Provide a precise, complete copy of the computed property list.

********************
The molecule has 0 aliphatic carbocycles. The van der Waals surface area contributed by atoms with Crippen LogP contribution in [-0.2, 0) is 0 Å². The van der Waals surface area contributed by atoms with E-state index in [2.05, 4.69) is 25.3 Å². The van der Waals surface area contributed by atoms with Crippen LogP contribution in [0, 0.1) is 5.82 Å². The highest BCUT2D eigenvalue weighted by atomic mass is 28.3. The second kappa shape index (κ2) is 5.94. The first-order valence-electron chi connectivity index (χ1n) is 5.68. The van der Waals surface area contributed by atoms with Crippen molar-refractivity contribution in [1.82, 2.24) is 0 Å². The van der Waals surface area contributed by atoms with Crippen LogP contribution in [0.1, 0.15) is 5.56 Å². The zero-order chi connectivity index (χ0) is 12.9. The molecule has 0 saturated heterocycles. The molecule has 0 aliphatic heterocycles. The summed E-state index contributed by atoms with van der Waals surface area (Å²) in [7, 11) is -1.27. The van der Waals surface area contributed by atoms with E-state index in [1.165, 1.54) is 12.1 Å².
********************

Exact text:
The molecule has 0 aliphatic carbocycles. The van der Waals surface area contributed by atoms with Crippen LogP contribution in [-0.2, 0) is 0 Å². The van der Waals surface area contributed by atoms with E-state index in [2.05, 4.69) is 25.3 Å². The van der Waals surface area contributed by atoms with Crippen LogP contribution in [0, 0.1) is 5.82 Å². The highest BCUT2D eigenvalue weighted by atomic mass is 28.3. The second kappa shape index (κ2) is 5.94. The first-order valence-electron chi connectivity index (χ1n) is 5.68. The van der Waals surface area contributed by atoms with Crippen molar-refractivity contribution in [1.82, 2.24) is 0 Å². The van der Waals surface area contributed by atoms with Crippen LogP contribution in [0.1, 0.15) is 5.56 Å². The zero-order chi connectivity index (χ0) is 12.9. The molecule has 0 saturated heterocycles. The molecule has 0 aliphatic heterocycles. The summed E-state index contributed by atoms with van der Waals surface area (Å²) in [7, 11) is -1.27. The van der Waals surface area contributed by atoms with E-state index in [1.165, 1.54) is 12.1 Å².